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    Age-Appropriate Chores For Kids

    Age-Appropriate Chores For Kids

    Age appropriate chores

    You could use some help around the house. Between work, and keeping track of your kids, you just aren’t making it through all of your household chores. You think your child is old enough to help out with chores, but you aren’t sure.

    When’s a good time to start having your child do chores — and what kind of chores should your child be helping with? A lot of it depends on the age and development of your child. As expected, older kids are able to handle doing more chores — and more complicated chores — than younger children. This quick guide can help guide you as you begin assigning chores to your kids.

    Chores for toddlers

    If you think your young kids can’t help with chores, think again. Even toddlers can help with chores. In fact, most 2-3-year olds are willing and enthusiastic about helping around the house. Keep in mind, they may not be as “helpful” as you’d hope, but building a sense of excitement and accomplishment is a valuable experience for your younger children. You’ll probably need to supervise and help your toddlers complete these chores, but here are a few they should be able to handle:

    • Picking up toys or books
    • Helping wipe up messes
    • Helping to feed a family pet
    • Helping make their bed
    • Taking dirty laundry to the laundry room
    • Dust or mop certain areas with help
    • Choosing an outfit to wear
    • Clearing and setting the table with help

    Chores for preschoolers

    Preschoolers, aged 4-5, are usually able to tackle chores without constant supervision, and they’re still excited and willing to please. Kids this age love spending time with you, so if you can take time to work on a chore or project with them, all the better. Appropriate chores for this age include:

    • Getting dressed
    • Making their bed
    • Picking up toys or books
    • Washing hands
    • Setting and clearing the table
    • Helping an adult prepare food
    • Carrying in lighter groceries from the car
    • Sorting colors for the laundry
    • Matching socks
    • Mopping and dusting with adult direction
    • Feeding and watering a pet
    • Hanging up bathroom towels

    Chores for children age 6-8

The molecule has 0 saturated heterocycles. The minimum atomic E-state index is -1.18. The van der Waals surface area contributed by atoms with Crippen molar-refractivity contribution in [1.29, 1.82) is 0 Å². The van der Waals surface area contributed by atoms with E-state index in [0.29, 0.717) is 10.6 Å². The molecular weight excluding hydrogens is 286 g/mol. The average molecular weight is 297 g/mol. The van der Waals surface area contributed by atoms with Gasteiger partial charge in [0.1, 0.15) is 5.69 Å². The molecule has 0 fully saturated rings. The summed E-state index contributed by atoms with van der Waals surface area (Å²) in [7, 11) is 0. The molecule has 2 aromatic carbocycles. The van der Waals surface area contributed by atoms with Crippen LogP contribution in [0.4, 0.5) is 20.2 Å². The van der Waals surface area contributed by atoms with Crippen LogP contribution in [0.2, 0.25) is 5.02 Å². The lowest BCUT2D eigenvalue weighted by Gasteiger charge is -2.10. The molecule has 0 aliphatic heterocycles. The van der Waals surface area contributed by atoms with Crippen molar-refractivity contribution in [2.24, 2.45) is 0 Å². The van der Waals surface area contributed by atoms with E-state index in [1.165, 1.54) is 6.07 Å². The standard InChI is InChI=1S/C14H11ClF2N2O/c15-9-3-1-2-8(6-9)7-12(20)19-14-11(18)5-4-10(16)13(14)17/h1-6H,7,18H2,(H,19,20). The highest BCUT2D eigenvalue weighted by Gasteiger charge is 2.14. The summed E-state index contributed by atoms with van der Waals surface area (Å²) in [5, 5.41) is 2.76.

Your older child is probably starting to complain and lose some of their enthusiasm for doing chores. However, a spirit of independence will probably guide your child as they do chores without much supervision. Remind them that these are things they can do by themselves with no need for help from you. Such chores include:

    • Taking out the trash
    • Vacuuming
    • Mopping
    • Folding and putting away laundry
    • Taking care of a family pet (cleaning cages and feeding)
    • Unloading the dishwasher
    • Making beds

    Chores for older children

    Older children will do best with a set schedule and expectations. Let them know upfront what chores you expect them to complete and ask for their input about how they’d like to contribute. Keep in mind, older children often have more hectic schedules than younger children. This is especially true for teenagers. Be aware of their time constraints as you plan out appropriate chores. Like adults, teenagers can become overwhelmed if they’re overscheduled. That being said, as long as you’ve taught your older children how to do a task, they should be able to accomplish almost any chore you ask them to do. Remember, however, that an 8-year-old may need more help doing certain chores than a 16-year-old. The following chores are advisable for children 8 and up:

    • Helping wash the car
    • Washing dishes
    • Helping to prepare simple meals
    • Cleaning the bathroom
    • Doing laundry
    • Raking leaves

    No matter how old your child is, it’s important to trust your instincts. Some kids can handle more responsibility earlier on, while others may need more time to master a task. As you supervise your child’s chores, you’ll be able to see what they need and can do.